Fortunately, the city redeems itself in quite a few ways for cyclists. The first is the excellent lakeside bike path, the Martin Goodman Trail, which essentially runs the length of the city from its farther Western edge all the way to the Don River and connects to the Lower Don River Trail, which allows for a significant amount of north-south travel. Using this trail, I was able to visit the High Park neighborhood, with its large urban park, miniature zoo, and ethnically diverse residents. I was also able to spend a significant amount of time biking along the harbor-front, which had its own selection of parks, retail, and great dining. The Lower Don River Trail is generally pretty good as well and highlights much of the natural beauty that Toronto has to offer while also providing glimpses into the city's industrial past.

There are only a few things I can truly fault the trails for: some of the transitions are less logical and more difficult than they really needed to be. For instance, at several points, it became necessary to dismount and walk up or down stairs where ramps should have been installed. The trails also fail to reach some pretty major tourist destinations without some seriously convoluted running around. Places like Evergreen Brickworks, which is a converted former brick factory that now serves as a community gathering place, conservation site, museum, and park. Locations that are popular with tourist should be made more easily and safely accessible.

Luckily, the city is well laid out and is extremely walkable. With parks all throughout the city and many of the city's major attractions within a few blocks of each other, a tourist who does not feel comfortable biking could easily walk everywhere so long as they willing and able to dodge the drivers. There are so many wonderful neighborhoods in the city to walk through and, unlike my native Los Angeles, the city is largely very accessible. We had the opportunity to stroll through Kensington Market and its many ethnically-themed stores (where I even spotted an old Buick hotrod), the distillery district with its art galleries, the St. Lawrence Market that reminds me so much of a mega-sized Eastern Market in DC, and the Harbourfront Center's many unique outdoor spaces. However, probably the most unique experience was to be found a short ferry ride off shore on the Toronto Islands.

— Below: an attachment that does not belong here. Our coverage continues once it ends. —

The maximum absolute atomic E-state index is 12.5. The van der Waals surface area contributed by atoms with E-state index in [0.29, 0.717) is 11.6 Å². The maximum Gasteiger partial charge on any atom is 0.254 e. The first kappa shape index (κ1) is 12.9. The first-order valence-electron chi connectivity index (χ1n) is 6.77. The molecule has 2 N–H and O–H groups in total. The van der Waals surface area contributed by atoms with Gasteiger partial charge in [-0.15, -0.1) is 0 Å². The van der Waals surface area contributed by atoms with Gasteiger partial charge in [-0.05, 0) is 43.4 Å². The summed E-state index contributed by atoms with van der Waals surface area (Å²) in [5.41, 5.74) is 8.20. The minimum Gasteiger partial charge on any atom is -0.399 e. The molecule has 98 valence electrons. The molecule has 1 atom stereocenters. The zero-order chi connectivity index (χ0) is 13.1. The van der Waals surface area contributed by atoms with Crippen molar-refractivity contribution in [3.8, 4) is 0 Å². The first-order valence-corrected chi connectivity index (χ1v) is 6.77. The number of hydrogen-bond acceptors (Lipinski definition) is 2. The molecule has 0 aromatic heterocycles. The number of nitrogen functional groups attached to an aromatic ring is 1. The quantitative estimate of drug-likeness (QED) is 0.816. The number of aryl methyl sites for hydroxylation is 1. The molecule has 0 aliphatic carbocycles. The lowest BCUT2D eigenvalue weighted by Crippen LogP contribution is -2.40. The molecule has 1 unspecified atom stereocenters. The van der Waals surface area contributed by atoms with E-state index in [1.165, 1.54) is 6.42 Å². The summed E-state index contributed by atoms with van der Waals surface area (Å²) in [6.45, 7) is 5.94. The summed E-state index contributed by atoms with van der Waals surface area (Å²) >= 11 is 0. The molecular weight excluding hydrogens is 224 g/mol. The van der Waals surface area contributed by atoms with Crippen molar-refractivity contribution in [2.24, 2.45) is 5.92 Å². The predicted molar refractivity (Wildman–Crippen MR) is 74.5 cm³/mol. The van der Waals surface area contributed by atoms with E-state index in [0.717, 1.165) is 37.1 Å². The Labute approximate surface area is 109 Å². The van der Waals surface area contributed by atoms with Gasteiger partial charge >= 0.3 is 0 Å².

Ward's Island is a small community that is pretty much only accessible by ferry. It is the easternmost island of the Toronto Islands and houses a small number of residents who live there year-round. What makes it different from the rest of the Toronto, however, is that most motor vehicles are banned from the roads. Instead, residents pretty much walk and bike everywhere. It is a tourist destination, so the ferry does have the ability to carry a few cars if needed, but once on the island, drivers pretty much have to ditch the cars as soon as the tires touch land. Getting around on foot and by bike makes the entire island feel larger and much more open. Every path allows easy access to the small collection of private residences that dot the island like a work by Jackson Pollack and since the entire group of islands is considered a public park, it is possible to stroll right up to people's property lines. Unlike such islands in the US, such as Martha's Vineyard off the coast of Massachusetts's Cape Cod, the homes on the Toronto Islands are modest and the lifestyle seems pleasantly simple instead of conspicuously luxurious. I am in awe at how comfortable the island felt and could totally imagine myself living there.

Our departure from Toronto was met with both a modicum of sadness and relief. Sadness at departing from such an amazing city that has done an exceptional job of providing open spaces for its citizens. While there were some mistakes made on the active transportation front by the former mayor, his successor seems to be taking huge steps to correct the mistakes of the past. The relief comes from getting away from the drivers, who remind me more of the variety of crazy I encountered in Boston than the more relaxed and possibly substantially more medicated variety we have here in Southern California. Still, the trip was an excellent experience and one that we enjoyed tremendously. Toronto offers much in the way of delights and allows tourists a variety of options for getting around town to enjoy them. We took full advantage of it during the brief time we were there and left with many more excellent ideas to take home with us to ponder.